DESCRIPTIVE TERMS: was a large, open area surrounded by buildings of various functions, all utilized for commercial, political, religious, and military activity; buildings included the Peristyle Court, Mint, Strategeion (where Athenian generals convened), and multiple temples dedicated to the Olympian deities, with individual temples for Ares, Zeus, Apollo, and Hephaestus
MEANING: The destruction of private homes, along the general construction of the new Agora served as a political statement to strengthen and consolidate Peisistratos’ political influence before assertion of his tyranny. Also, the expansive range of temples to the Olympian gods and goddesses, as well as the Agora’s relative proximity to the Acropolis, displays the cultural significance of the Greek religion. Furthermore, the central positioning of the Agora along the main road of Athens was a shrewd decision by Peisistratos, as it further supported his political legitimacy by displaying that the Agora was both a literal and figurative “heart” of the city-state
P/S: Archaic period, Attica style
A: Unknown, most likely a citizen of Greece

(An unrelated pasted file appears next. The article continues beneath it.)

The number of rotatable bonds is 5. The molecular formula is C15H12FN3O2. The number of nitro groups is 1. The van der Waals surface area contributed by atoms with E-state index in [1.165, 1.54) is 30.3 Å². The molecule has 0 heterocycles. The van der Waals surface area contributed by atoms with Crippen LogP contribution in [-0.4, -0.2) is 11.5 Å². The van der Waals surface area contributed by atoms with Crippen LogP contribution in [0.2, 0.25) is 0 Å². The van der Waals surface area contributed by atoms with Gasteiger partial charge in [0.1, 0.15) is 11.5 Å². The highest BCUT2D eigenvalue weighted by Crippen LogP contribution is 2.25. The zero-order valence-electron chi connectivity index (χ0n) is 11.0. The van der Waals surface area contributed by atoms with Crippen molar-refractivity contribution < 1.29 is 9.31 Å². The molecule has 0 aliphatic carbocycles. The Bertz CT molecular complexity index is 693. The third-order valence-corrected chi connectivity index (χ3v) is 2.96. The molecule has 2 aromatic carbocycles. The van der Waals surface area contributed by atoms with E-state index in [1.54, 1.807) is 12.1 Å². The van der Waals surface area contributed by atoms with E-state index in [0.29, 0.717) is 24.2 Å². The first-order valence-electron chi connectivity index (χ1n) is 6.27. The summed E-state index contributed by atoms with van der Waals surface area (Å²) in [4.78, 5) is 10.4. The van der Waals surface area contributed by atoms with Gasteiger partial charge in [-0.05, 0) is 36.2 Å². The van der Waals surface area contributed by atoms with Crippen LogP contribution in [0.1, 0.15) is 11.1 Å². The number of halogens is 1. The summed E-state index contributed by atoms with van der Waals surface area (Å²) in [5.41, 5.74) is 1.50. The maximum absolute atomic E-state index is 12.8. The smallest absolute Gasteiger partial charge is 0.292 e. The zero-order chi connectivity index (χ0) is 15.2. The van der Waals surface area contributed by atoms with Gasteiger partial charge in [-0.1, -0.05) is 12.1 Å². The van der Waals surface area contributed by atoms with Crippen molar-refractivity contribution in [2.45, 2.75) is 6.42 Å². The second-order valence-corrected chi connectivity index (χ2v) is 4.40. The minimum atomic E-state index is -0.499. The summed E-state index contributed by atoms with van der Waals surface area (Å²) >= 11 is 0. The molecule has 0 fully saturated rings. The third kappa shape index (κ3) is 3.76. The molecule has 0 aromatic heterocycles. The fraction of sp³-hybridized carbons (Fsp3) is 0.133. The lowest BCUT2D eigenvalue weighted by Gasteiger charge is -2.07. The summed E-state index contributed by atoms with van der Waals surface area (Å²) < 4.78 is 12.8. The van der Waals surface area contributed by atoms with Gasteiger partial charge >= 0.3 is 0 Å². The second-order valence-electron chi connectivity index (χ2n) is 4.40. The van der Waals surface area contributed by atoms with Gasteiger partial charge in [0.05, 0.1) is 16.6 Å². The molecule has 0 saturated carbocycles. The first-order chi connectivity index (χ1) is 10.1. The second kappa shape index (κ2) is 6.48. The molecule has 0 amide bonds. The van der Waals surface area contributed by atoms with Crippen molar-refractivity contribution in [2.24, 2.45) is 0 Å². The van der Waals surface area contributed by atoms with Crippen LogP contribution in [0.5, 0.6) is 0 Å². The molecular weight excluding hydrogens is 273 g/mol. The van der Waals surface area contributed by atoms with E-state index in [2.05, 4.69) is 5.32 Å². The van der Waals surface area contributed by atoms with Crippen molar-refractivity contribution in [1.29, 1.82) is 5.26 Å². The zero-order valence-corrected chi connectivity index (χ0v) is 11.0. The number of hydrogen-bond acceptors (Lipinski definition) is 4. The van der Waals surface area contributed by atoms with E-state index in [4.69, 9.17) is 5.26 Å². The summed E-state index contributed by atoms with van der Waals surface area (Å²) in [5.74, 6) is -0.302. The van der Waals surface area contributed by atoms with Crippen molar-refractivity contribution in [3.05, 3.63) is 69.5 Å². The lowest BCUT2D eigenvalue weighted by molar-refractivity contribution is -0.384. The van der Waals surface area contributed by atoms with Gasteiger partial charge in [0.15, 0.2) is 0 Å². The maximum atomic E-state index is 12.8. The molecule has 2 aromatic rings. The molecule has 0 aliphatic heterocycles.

P: Possibly the goddess Athena
OL: Athens, Greece
F: The most commonly believed function of the figure was to serve as a statue of the goddess Athena
C: This figure was named after the characteristics that describe it. A Peplos is a Greek costume of rectangular clothe and a kore is a clothed, female figure. The figure is believed to be a representation of the Greek goddess Athens, and many examples prove this to be true – the sculpture was once fully painted, and the figure originally held a bow and arrows, both contributing to the possibility that the figure could have been a depiction of a goddess. Also, the fact that she is fully clothed and that the kore was a commonly sculpted figure during that period shows that women were hardly displayed in art as nude figures during that time.
DT: Symmetrical balance shown through posture, organic, curvy lines, rough texture felt by the hardness of the marble, archaic smile suggests that she did not live in world full of emotion, but rose above that level to a more divine state of being.